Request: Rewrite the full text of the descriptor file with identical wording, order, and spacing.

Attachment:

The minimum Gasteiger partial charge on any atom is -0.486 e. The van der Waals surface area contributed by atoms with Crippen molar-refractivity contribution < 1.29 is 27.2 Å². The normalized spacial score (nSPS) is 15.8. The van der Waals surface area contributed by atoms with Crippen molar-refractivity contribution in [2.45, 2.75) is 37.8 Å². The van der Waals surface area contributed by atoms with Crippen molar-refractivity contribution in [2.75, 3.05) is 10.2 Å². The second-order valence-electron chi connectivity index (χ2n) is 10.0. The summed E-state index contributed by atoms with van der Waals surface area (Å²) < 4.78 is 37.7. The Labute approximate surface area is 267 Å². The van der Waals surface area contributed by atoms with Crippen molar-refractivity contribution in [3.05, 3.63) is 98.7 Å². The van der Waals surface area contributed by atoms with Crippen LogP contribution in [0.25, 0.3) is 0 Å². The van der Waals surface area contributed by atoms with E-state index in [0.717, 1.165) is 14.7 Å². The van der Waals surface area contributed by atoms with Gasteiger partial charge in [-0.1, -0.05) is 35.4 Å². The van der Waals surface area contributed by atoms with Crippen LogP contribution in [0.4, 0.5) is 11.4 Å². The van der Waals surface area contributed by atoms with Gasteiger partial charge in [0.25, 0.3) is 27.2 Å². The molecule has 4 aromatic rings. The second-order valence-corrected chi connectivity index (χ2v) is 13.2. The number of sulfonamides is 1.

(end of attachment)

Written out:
The minimum Gasteiger partial charge on any atom is -0.486 e. The van der Waals surface area contributed by atoms with Crippen molar-refractivity contribution < 1.29 is 27.2 Å². The normalized spacial score (nSPS) is 15.8. The van der Waals surface area contributed by atoms with Crippen molar-refractivity contribution in [2.45, 2.75) is 37.8 Å². The van der Waals surface area contributed by atoms with Crippen molar-refractivity contribution in [2.75, 3.05) is 10.2 Å². The second-order valence-electron chi connectivity index (χ2n) is 10.0. The summed E-state index contributed by atoms with van der Waals surface area (Å²) < 4.78 is 37.7. The Labute approximate surface area is 267 Å². The van der Waals surface area contributed by atoms with Crippen molar-refractivity contribution in [3.05, 3.63) is 98.7 Å². The van der Waals surface area contributed by atoms with Crippen LogP contribution in [0.25, 0.3) is 0 Å². The van der Waals surface area contributed by atoms with E-state index in [0.717, 1.165) is 14.7 Å². The van der Waals surface area contributed by atoms with Gasteiger partial charge in [-0.1, -0.05) is 35.4 Å². The van der Waals surface area contributed by atoms with Crippen LogP contribution in [0.4, 0.5) is 11.4 Å². The van der Waals surface area contributed by atoms with Gasteiger partial charge in [0.25, 0.3) is 27.2 Å². The molecule has 4 aromatic rings. The second-order valence-corrected chi connectivity index (χ2v) is 13.2. The number of sulfonamides is 1.